The UK is in a period of change. After 13 years of government by the Labour Party, a coalition was formed in May 2010 by the Conservative Party and Liberal Democrat Party.¹ This is the first coalition government since the end of World War II. There is an excitement in UK political circles and the media at the novelty of the coalition arrangement, and some in the UK bureaucracy have commented that this is a new way of doing business.

    Almost immediately after the formation of the coalition government, the UK initiated an SDSR, the UK’s first defense review since...

  13. CHAPTER FIVE Comparing the Case Studies
    (pp. 79-84)

    This report has attempted to highlight the positive aspects of and the challenges to the approaches of three key U.S. allies to working with third countries. This chapter compares these approaches in an effort to inform current USAF thinking on security cooperation. The chapter compares similarities and common challenges of each ally’s approach to security cooperation, specifically in terms of strategic outlook, partner country selection and planning, geographic focus, types of activities conducted, resourcing processes, and assessments and lessons learned.

    Table 5.1 summarizes some of the major aspects of each ally’s approach to security cooperation with third countries, based on...

  14. CHAPTER SIX Conclusions and Recommendations
    (pp. 85-92)

    The premise behind our research was that DoD and specifically USAF officials do not have great insight on the security cooperation activities key allies conduct around the world; how they plan for, resource, and assess these activities; what their overall goals and objectives are; and what allied lessons might be applicable to the United States. Without such knowledge, it is virtually impossible to identify security cooperation partnering opportunities with U.S. allies in a comprehensive way when strategic interests align.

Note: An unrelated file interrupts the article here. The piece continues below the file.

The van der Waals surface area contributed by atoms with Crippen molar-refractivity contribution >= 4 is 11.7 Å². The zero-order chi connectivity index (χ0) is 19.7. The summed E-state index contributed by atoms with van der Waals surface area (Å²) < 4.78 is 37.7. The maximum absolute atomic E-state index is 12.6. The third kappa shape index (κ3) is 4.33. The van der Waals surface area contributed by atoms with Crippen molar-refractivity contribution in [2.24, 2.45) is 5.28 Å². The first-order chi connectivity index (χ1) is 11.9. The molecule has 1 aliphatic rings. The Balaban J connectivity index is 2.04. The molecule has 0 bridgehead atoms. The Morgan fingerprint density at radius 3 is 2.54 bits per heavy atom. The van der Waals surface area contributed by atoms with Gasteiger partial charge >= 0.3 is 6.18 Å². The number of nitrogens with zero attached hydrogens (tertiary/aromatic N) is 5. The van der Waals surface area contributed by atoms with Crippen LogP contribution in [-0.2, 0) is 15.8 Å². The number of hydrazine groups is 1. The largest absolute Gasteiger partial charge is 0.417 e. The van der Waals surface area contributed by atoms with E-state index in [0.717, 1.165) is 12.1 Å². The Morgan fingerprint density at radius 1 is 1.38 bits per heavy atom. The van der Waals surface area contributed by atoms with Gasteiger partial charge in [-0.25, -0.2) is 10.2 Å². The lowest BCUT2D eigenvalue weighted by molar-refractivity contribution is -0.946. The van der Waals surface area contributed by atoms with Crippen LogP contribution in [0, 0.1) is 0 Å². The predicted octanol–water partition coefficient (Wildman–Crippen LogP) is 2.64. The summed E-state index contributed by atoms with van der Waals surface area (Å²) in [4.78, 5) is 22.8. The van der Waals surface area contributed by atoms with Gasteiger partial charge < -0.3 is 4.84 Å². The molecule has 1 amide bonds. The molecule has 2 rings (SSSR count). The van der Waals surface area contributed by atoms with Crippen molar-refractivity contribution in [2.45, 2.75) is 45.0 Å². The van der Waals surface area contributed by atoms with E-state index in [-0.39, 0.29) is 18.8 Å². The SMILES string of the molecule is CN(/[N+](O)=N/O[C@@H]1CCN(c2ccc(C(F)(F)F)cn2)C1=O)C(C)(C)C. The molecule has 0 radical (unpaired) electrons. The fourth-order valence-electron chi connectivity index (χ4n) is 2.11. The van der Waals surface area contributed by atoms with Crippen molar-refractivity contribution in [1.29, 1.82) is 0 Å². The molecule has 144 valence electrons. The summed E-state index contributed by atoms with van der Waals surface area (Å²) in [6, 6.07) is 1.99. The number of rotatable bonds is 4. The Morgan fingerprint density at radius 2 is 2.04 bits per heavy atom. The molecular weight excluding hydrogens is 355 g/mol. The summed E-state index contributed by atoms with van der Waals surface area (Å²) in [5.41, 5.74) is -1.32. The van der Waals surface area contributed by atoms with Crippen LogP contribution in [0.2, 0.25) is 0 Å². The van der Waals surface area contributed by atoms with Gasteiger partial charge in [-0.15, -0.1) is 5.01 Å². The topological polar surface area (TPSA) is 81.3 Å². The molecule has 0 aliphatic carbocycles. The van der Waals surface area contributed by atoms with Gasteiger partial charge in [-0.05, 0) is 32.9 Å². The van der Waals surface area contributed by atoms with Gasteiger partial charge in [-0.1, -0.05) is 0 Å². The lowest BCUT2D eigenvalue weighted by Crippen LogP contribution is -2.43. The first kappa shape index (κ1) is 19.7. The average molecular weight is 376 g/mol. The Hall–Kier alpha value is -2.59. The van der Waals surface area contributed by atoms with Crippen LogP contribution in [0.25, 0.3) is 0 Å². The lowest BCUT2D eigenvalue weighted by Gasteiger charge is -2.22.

The research for this report focused on three key U.S. allies—Australia, France, and the UK—each with global interests and...

  15. APPENDIX A Royal Australian Air Force Activities with Foreign Partners
    (pp. 93-94)
    Celeste Ward Gventer and Jennifer D. P. Moroney
  16. APPENDIX B Brazilian Air Force Activities with Foreign Partners
    (pp. 95-96)
    Aidan Kirby Winn and Jennifer D. P. Moroney
  17. APPENDIX C Chilean Air Force Activities with Foreign Partners
    (pp. 97-98)
    Stephanie Pezard and Jennifer D. P. Moroney
  18. APPENDIX D Colombian Air Force Activities with Foreign Partners
    (pp. 99-100)
    Aidan Kirby Winn and Jennifer D. P. Moroney
  19. APPENDIX E French Air Force Activities with Foreign Partners
    (pp. 101-102)
    Stephanie Pezard and Jennifer D. P. Moroney
  20. APPENDIX F Indian Air Force Activities with Foreign Partners
    (pp. 103-104)
    Jeffrey Engstrom and Jennifer D. P. Moroney
  21. APPENDIX G Israeli Air and Space Force Activities with Foreign Partners
    (pp. 105-106)
    Aidan Kirby Winn and Jennifer D. P. Moroney
  22. APPENDIX H Japan Air Self-Defense Force Activities with Foreign Partners
    (pp. 107-108)
    Rachel Swanger and Jennifer D. P. Moroney
  23. APPENDIX I Pakistan Air Force Activities with Foreign Partners
    (pp. 109-110)
    Jeffrey Engstrom and Jennifer D. P. Moroney
  24. APPENDIX J Republic of Korea Air Force Activities with Foreign Partners
    (pp. 111-112)
    Stephanie Pezard and Jennifer D. P. Moroney
  25. APPENDIX K Singapore Air Force Activities with Foreign Partners
    (pp. 113-114)
    Aidan Kirby Winn and Jennifer D. P. Moroney
  26. APPENDIX L South African Air Force Activities with Foreign Partners
    (pp. 115-116)
    Stephanie Pezard and Jennifer D. P. Moroney
  27. APPENDIX M United Arab Emirates Air Force Activities with Foreign Partners
    (pp. 117-118)
    Stephanie Pezard and Jennifer D. P. Moroney
  28. APPENDIX N Royal Air Force Activities with Foreign Partners
    (pp. 119-120)
    Laurence Smallman and Jennifer D. P. Moroney
  29. Bibliography
    (pp. 121-130)